Anomalous left coronary artery from the pulmonary artery
Anomalous left coronary artery from the pulmonary artery (ALCAPA) is a heart defect. The left coronary artery, which carries blood to the heart muscle, is connected to the pulmonary artery instead of to the aorta.
Anomalous origin of the left coronary artery arising from the pulmonary artery; ALCAPA; ALCAPA syndrome; Bland-White-Garland syndrome
An anomalous left coronary artery from the pulmonary artery is a problem that occurs when the baby's heart is developing early in the pregnancy. The developing blood vessels in the heart do not connect correctly.
In the normal heart, the left coronary artery starts in the aorta. The aorta is the major blood vessel that takes oxygen-rich blood from the heart to the rest of the body.
In children with ALCAPA, the left coronary artery starts at the pulmonary artery. The pulmonary artery is the major blood vessel that takes oxygen-poor blood from the heart to the lungs.
When this defect occurs, blood that is lacking in oxygen is carried to the left side of the heart. Therefore, the heart does not get enough oxygen. When the heart muscle is deprived of oxygen, the tissue begins to die. This condition leads to a heart attack in the baby.
A condition known as "coronary steal" further damages the heart in babies with ALCAPA. The low blood pressure in the pulmonary artery causes blood from the abnormal left coronary artery to flow toward the pulmonary artery instead of toward the heart. This results in less blood and oxygen to the heart. This problem will also lead to a heart attack in a baby. Coronary steal develops over time in babies with ALCAPA if the condition is not treated early.
Symptoms of anomalous left coronary artery in an infant include:
Crying or sweating during feeding
Symptoms of pain or distress in the baby (often mistaken for colic)
Symptoms can appear within the first 2 months of the baby's life.
Exams and Tests
ALCAPA can be diagnosed in an infant. However, this defect may not be diagnosed until someone is a child or adult.
Signs of ALCAPA include:
Abnormal heart rhythm
Heart murmur (rare)
Tests for anomalous left coronary artery include:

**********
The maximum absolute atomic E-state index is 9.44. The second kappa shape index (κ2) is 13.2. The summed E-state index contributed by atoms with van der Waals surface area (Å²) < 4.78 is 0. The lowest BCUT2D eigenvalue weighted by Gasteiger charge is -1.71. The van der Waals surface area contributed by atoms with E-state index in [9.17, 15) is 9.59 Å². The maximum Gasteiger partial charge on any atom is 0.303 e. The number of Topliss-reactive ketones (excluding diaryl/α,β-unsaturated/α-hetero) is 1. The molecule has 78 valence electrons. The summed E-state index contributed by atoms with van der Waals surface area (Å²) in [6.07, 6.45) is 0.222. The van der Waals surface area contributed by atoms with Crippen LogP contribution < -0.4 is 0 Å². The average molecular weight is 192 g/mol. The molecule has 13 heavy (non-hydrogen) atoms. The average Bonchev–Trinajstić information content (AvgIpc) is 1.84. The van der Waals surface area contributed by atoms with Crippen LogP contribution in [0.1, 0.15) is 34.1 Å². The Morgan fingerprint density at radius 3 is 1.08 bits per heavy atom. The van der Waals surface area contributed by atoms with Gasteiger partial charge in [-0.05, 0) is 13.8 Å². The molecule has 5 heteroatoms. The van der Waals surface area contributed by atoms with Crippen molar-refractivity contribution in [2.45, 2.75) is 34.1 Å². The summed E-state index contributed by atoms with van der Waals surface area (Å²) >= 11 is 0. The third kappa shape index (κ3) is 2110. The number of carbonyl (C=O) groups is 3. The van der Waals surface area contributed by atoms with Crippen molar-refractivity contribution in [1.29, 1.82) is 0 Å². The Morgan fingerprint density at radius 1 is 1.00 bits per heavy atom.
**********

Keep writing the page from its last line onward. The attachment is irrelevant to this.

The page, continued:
A test of the electrical activity in the heart (electrocardiogram)
A special dye injected into the blood vessels of the heart to see their structure and position (arteriography)
A thin tube (catheter) inserted in a blood vessel of the heart to measure blood pressure and oxygen levels (cardiac catheterization)
Cardiac magnetic resonance imaging (MRI)
Ultrasound of the heart (echocardiogram)
Surgery is needed to correct ALCAPA. Only one surgery is needed in most cases. However, the surgery will depend on the baby's condition and the size of the involved blood vessels.
If the heart muscle supporting the mitral valve is seriously damaged from decreased oxygen, the baby may also need surgery to repair or replace the valve. The mitral valve controls blood flow between the chambers on the left side of the heart.
If the baby's heart is already severely damaged from lack of oxygen, a heart transplant may be an option.
Medicines used include:
"Water pills" (diuretics )
Drugs that make the heart muscle pump harder (inotropic agents)
Drugs that lower the workload on the heart (beta-blockers, ACE inhibitors)
Without treatment, most babies do not survive their first year. Children that do survive without treatment may have serious cardiovascular problems. Babies with this problem who aren't treated could die suddenly during the following years.
With prompt treatment such as surgery, most babies do well and can expect a normal life. However, they need routine follow-ups with a heart specialist (cardiologist).
Complications of ALCAPA include:
Heart rhythm problems
Permanent damage to the heart
When to Contact a Medical Professional
Call your health care provider if your baby:
Is breathing rapidly
Looks very pale
Seems distressed and cries often
Scholz TD, Reinking BE. Congenital heart disease. In: Gleason CA, Devaskar S, eds. Avery's Diseases of the Newborn. 9th ed. Philadelphia, PA: Saunders Elsevier; 2011:chap 55.
Neil K. Kaneshiro, MD, MHA, Clinical Assistant Professor of Pediatrics, University of Washington School of Medicine, Seattle, WA. Also reviewed by David Zieve, MD, MHA, Isla Ogilvie, PhD, and the A.D.A.M. Editorial team.